For instance, Priyanka Chopra, despite her silence about many social and political issues in India (like the anti-CAA protests) posted George Floyd’s dying words, “Stop I can’t breathe,” accompanied with a caption, “George, I am praying for your family.” Priyanka Chopra’s advocacy comes as quite a shock especially after her silence over other issues. 

I realised many even took to Twitter to discuss a scene in Fashion. Here, Priyanka Chopra’s character wakes up next to a black man she had slept with when she was at her ‘lowest point.’ This scene now reeks of entrenched racism. 

Thoughts begin with actions

Many have also raised the criticism that celebrities like Priyanka Chopra and Sonam Kapoor speak about violence against black lives and how ‘silence implies complicity.’ But they also have a long history of supporting skin whitening and fairness creams creams that contribute to racist notions like colourism. The same was said when Disha Patani put up a post about the issue that read ‘all colours are beautiful,’ when she still promotes what people called ‘spotless fairness.’

These instances of selective activism only serve as yet another means of gaslighting and shoving existing problems in India under the rug. Meanwhile, we fail to acknowledge the entrenched nature of discrimination in our quotidian lives. This may be yet another instance of virtue signalling to promote or depict a certain ‘universal’ brand on social media. One where being an advocate for social issues may cement a specific image. So many celebrities have resorted to this practice time and time again, and I have noticed these patterns only seem to repeat now.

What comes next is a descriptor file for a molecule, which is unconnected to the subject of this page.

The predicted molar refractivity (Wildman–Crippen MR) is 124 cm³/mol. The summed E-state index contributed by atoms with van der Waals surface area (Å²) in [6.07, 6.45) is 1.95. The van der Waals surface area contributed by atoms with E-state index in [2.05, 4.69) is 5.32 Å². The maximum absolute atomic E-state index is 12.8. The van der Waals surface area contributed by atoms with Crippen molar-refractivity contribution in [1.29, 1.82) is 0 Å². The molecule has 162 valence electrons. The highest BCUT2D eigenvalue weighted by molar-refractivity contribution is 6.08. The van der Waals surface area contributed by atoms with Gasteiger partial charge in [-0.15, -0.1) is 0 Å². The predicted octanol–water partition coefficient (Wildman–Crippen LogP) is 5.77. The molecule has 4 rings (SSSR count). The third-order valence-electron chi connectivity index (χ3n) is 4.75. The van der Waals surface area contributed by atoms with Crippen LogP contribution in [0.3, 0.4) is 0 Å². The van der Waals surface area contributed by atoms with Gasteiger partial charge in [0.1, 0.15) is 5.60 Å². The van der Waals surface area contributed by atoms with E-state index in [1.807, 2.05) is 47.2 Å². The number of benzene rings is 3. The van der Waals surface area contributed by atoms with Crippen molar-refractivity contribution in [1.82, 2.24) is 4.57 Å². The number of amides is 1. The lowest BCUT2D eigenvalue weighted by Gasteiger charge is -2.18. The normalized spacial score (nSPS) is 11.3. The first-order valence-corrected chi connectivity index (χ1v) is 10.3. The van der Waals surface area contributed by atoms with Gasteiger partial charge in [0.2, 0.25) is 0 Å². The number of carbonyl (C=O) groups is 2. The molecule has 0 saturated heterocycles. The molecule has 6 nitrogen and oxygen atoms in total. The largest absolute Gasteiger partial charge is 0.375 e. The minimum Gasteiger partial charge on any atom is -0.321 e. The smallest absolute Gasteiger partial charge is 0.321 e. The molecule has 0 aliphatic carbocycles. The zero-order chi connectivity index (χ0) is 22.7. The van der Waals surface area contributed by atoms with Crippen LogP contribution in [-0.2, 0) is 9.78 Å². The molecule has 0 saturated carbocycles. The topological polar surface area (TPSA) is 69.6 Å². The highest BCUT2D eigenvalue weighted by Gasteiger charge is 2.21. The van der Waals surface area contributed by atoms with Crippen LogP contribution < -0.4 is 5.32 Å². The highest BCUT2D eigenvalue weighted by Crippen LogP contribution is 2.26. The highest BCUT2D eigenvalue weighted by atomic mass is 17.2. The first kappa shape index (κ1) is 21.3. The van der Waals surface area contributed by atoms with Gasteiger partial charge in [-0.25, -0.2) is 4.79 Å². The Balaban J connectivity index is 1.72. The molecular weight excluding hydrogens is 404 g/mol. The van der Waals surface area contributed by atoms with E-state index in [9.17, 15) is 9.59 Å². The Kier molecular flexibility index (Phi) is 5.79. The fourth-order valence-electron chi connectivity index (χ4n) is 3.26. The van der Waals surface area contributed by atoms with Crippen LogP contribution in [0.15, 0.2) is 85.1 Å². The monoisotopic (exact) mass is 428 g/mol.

Time we owned up to it?

Abhay Deol also snapped back at celebrities who ignored and glossed over social injustices in India but expressed their support for the BLM movement. “Migrant lives matter, poor lives matter, minority lives matter,’’ he said. He also brought up how calling out systemic racism in your ‘own backyard’ was the most constructive way to support the BLM movement. 

Activists, pressure groups journalists are risking a lot to start some of these conversations that matter to us and our society. And it becomes even more necessary for a celebrity with the clout and privilege to back these movements and lend their support. Yet, I noticed that many seem to shy away for fear of incurring the wrath of right-wing trolls or government rhetoric. 

When one chooses to express or showcase a political opinion of view, it becomes imperative that they take charge and accountability. But also to own up and live up to the words that they espouse. 

At this time, I believe that being political is an important commitment and right. Embrace it. Use it well. 

Picture credits: ABC Series Quantico and CNBC TV

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About the Author

Shivani Ekkanath

Shivani is currently an undergraduate political science student who is passionate about human rights and social issues, particularly women's rights and intersectionality. When she is not viciously typing her next article or blog post, read more...

38 Posts | 213,299 Views